And not buying toys or games doesn’t mean your kids can’t or won’t have any fun. In fact, less stuff can be a good thing if it encourages them to find creative ways to fill their time.
24. Steer clear of buying trendy items
Trendy items are the worst when you’re trying to save money.
You know how it is. Something comes out that seems like a must-have and everyone else is buying one, so hey, why don’t you?
The problem with buying something that’s trending is that you have no idea how long it’ll be useful or popular.
So before you buy something that’s trending, give it some time to cool off first. You’ll find that some things have more staying power than others.
Instant Pot is a great example. Not long ago, everyone and their cat was buying one. I was skeptical but it turns out, it’s actually quite useful to have in the kitchen.
The bottom line, by being thoughtful with your purchases and not giving in to trends, you can save money and avoid ending up with a closet full of junk.
25. Say no to impulse buys at the checkout
The checkout lane is a danger zone if you’re trying to save money. The aisles are filled with crap that you don’t need but is oh-so-tempting.
There are two ways to avoid falling into the impulse buy trap when checking out.
One, commit to developing serious tunnel vision when it’s time to pay. Or two, take advantage of your store’s pick-up service.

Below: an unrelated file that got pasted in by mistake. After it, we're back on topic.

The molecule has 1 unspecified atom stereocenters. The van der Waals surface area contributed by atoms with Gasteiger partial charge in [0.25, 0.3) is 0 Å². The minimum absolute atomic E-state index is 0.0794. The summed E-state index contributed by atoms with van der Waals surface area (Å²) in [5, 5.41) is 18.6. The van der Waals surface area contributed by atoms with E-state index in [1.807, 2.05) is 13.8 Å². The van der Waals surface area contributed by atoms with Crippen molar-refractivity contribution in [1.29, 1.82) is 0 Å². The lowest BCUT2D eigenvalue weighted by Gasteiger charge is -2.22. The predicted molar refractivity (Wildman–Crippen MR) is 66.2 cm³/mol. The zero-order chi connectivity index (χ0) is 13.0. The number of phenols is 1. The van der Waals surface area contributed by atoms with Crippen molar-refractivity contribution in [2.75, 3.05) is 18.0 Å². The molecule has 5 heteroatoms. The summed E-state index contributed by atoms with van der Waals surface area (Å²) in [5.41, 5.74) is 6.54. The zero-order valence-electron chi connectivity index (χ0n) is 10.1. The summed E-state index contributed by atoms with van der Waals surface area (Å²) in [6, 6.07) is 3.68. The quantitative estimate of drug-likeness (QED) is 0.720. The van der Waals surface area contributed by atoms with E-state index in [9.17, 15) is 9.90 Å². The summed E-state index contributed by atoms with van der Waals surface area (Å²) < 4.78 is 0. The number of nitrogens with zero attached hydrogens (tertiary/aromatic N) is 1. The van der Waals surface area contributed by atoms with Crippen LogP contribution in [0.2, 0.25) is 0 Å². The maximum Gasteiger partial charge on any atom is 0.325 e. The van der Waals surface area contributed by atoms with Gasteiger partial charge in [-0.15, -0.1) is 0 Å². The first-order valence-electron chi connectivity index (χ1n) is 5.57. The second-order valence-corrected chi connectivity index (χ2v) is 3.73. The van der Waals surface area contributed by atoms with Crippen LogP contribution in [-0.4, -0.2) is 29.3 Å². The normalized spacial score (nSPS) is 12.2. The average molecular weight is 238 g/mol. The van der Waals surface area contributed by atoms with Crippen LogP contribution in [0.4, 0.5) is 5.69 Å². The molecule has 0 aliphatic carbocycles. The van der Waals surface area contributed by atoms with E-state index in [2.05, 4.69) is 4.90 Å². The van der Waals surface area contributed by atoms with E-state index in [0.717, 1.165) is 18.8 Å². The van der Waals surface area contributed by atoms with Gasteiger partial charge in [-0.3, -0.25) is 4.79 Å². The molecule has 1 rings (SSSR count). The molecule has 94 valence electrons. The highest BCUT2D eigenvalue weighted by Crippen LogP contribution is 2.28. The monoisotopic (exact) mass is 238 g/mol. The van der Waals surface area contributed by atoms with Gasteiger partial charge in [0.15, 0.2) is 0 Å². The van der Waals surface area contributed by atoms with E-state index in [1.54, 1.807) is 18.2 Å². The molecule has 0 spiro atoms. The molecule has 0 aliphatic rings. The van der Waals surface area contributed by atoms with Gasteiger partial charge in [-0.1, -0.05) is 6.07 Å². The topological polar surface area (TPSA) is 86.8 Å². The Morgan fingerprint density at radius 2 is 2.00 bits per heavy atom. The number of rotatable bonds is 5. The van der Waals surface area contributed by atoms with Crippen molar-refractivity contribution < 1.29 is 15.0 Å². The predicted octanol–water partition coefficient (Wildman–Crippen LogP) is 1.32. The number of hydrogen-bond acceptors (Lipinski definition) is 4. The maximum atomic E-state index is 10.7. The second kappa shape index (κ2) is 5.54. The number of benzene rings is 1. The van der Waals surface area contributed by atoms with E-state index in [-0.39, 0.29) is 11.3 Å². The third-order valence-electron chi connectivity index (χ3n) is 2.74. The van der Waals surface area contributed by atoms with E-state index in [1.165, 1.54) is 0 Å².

Most of the time pick-up is free when you have a minimum dollar amount on your order. Letting someone else shop for you means you don’t have to worry about spending on impulse.
26. Skip extended warranties
Raise your hand if you’ve ever purchased an extended warranty for something you bought.
Now, raise your hand again if you’ve ever actually used an extended warranty.
I’m guilty of this myself. I’ve paid extra for extended warranties, then never used them even when the thing I bought them for needed to be replaced.
It’s just money wasted. So this definitely belongs on the list of things to stop buying to save money.
Here’s what you’re better off doing instead. Focus on buying quality stuff that’s designed to last. Or just buy less stuff altogether.
Either one can help you keep more money in your pocket long-term.
27. Use cash back apps to save on shopping
Cash back apps offer a simple way to cut costs and save money on just about everything you buy.
You link cash back apps to your debit or credit card, shop at partner stores and earn a percentage of what you spend back.
It’s so simple, there’s reallyno reason not to use at least one cash back app to save on shopping.
Try these cash back apps to save now:
Related post: 12 Best Money Saving Apps to Download Now
How to Cut Costs on Debt
The average American has just over $92,000 in debt.
Debt can be a roadblock to achieving positive things with your money. So here are some ways to make it more affordable.
28. Refinance your student loans